When my oldest son was an infant, nothing concerned me more than getting him on a schedule. I would spend a good hour before I fed him, jiggling him and holding off until the clock said it was time, diligently following some lame schedule prescribed by the pleasant nurses who had instructed me. My mother set me straight on that the very first time I complained about it. She told me, “Honey, I don’t go four hours without eating. Why should John? I think he’s hungry, and you should feed him when he says so.”
His grandma knew what to do. After that, our days went a lot more smoothly. And those nights! I really took on the whole sleep situation as a personal cause. It was my responsibility to get that tiny child to sleep. And not just to sleep: to sleep all night, in a crib way across the room. It seems so ludicrous to me now! What a futile endeavor! Here was a girl (me), dizzy with exhaustion, walking in a shaft of light from the hallway, back and forth, back and forth, patting the bottom of this darling, intelligent little bit of a guy who really wanted just to be on his mom. (One of my daughters talked very early, and this is how she referred to it, in completely blunt terms: “I wanna be on you.” She spoke for all babies, including her big brother.)
Infancy passes very quickly. Hold those babies tight. My oldest boys are now over 20, and so tall that when I hug them my face is against their chests. I still sometimes lose sleep over them, but not because they’re crying and demanding my arms. They’re out of my arms, away from me, going to college, trying to make their way in the world, and quite honestly, sometimes I worry.
One year ago, their little sister was born. She is our eighth child. The oldest is named John, for his grandpa, and we named the new baby Lydia , after her grandma. Last spring, when she was newly born and up during the night, I received her with the full heart of a woman who knows how fleeting infancy is. My little Lydia had a pink glow for months; she seemed to emit an aura. In those early weeks, I could hardly look at her without becoming tearful, she was so breathtaking. When she was awake at night, I didn’t think about the sleep I was losing, believe me. I thought, “I have the rest of my life to sleep. This night is once in a lifetime.” She had fuzzy hair like duck down, big blue eyes, and cheeks as bright as hibiscus blooms, and she smelled incredible. I actually wish there had been more of those nights. More time. More hugs. More milk gulped down the hatch from my breasts into her growing body. There could never be enough in those short precious months.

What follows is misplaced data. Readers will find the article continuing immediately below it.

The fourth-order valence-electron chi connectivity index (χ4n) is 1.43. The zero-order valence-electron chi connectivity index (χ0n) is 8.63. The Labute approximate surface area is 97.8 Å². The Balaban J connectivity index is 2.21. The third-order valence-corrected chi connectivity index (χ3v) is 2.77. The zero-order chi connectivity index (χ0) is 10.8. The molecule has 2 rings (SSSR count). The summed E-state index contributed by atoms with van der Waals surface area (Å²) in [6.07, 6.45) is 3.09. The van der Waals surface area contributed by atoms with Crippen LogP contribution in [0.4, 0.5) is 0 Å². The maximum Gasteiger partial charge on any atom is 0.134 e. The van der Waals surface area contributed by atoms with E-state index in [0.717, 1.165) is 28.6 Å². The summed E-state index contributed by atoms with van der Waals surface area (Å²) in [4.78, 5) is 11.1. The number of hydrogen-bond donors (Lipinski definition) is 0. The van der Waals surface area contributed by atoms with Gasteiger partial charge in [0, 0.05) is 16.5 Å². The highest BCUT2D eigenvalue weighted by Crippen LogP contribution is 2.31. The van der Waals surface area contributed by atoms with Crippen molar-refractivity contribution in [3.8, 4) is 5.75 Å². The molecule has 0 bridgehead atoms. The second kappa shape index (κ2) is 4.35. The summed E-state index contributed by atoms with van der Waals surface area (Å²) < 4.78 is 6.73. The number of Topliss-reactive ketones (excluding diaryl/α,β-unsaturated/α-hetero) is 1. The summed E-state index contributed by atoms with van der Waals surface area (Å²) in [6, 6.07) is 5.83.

You can imagine, I am sure, the reactions I get to having so many children. Sometimes it’s uplifting, like when someone tells me about having grown up in a big family and how much life is enhanced by it. I myself love having this cushion of family all around me. What follows is an excerpt of a letter I wrote to a friend when Lydia Karina was a new baby. Read it, and hug your babies tight, no matter how big they have grown. God bless. Jay’s been sucked way into this scene, too. How can anyone be so taken by an eighth child? I heard him nibbling her the night before last while I was in the bathroom: “I’m the luckiest dad.” Then last night he said, “We have to stop doing this, but I see why we haven’t been able to.”
I ran into an old neighbor at the store Saturday and instead of congratulating me or saying Kari was cute, she told me, “Val, you’re a glutton for punishment!” I was so offended. I pretended I didn’t understand what she meant. And then on the way home I looked at that little rosy sleeping face, and I could see James in the rearview mirror, his big blue eyes grinning back at me. Maria was wearing her little straw hat and chattering away, and I thought, “If Kari’s a punishment, I should be bad more often.” The world is crazy. I’m not.
For additional information about love and your newborn, see the following article in a past issue of Mothering : “Unconditional Love,” no. 44.
Valarie Nordstrom lives in Minneapolis . She and her husband, Jay, are the parents of eight children, ages 22 years to 14 months. The household also includes a large furry dog, a guinea pig, and a turtle. Valarie, who has been breastfeeding continuously since 1984, is finishing up a college degree in finance. She and Jay run a plumbing business from their home.